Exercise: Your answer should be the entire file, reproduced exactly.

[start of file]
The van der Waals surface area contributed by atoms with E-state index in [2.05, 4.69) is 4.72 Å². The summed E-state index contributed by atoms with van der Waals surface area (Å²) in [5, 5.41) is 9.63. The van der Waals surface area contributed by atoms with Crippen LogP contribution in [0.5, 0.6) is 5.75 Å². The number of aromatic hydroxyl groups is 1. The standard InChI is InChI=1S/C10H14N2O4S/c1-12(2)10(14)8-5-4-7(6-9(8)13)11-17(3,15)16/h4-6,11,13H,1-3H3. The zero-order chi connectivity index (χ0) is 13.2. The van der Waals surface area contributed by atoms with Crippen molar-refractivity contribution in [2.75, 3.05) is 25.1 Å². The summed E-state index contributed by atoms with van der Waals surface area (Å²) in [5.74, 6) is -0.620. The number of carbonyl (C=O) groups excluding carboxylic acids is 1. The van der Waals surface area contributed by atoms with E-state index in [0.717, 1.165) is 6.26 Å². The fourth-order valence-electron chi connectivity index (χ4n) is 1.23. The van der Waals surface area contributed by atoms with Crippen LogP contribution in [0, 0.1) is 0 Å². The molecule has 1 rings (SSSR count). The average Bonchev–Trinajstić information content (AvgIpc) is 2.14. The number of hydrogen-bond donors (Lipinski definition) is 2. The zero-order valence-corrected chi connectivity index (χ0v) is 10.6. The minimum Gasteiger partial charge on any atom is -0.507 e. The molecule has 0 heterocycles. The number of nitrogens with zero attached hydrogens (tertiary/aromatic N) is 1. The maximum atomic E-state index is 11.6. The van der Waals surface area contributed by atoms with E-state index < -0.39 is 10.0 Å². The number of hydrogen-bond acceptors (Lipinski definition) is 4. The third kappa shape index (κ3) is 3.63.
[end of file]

The van der Waals surface area contributed by atoms with E-state index in [2.05, 4.69) is 4.72 Å². The summed E-state index contributed by atoms with van der Waals surface area (Å²) in [5, 5.41) is 9.63. The van der Waals surface area contributed by atoms with Crippen LogP contribution in [0.5, 0.6) is 5.75 Å². The number of aromatic hydroxyl groups is 1. The standard InChI is InChI=1S/C10H14N2O4S/c1-12(2)10(14)8-5-4-7(6-9(8)13)11-17(3,15)16/h4-6,11,13H,1-3H3. The zero-order chi connectivity index (χ0) is 13.2. The van der Waals surface area contributed by atoms with Crippen molar-refractivity contribution in [2.75, 3.05) is 25.1 Å². The summed E-state index contributed by atoms with van der Waals surface area (Å²) in [5.74, 6) is -0.620. The number of carbonyl (C=O) groups excluding carboxylic acids is 1. The van der Waals surface area contributed by atoms with E-state index in [0.717, 1.165) is 6.26 Å². The fourth-order valence-electron chi connectivity index (χ4n) is 1.23. The van der Waals surface area contributed by atoms with Crippen LogP contribution in [0, 0.1) is 0 Å². The molecule has 1 rings (SSSR count). The average Bonchev–Trinajstić information content (AvgIpc) is 2.14. The number of hydrogen-bond donors (Lipinski definition) is 2. The zero-order valence-corrected chi connectivity index (χ0v) is 10.6. The minimum Gasteiger partial charge on any atom is -0.507 e. The molecule has 0 heterocycles. The number of nitrogens with zero attached hydrogens (tertiary/aromatic N) is 1. The maximum atomic E-state index is 11.6. The van der Waals surface area contributed by atoms with E-state index < -0.39 is 10.0 Å². The number of hydrogen-bond acceptors (Lipinski definition) is 4. The third kappa shape index (κ3) is 3.63.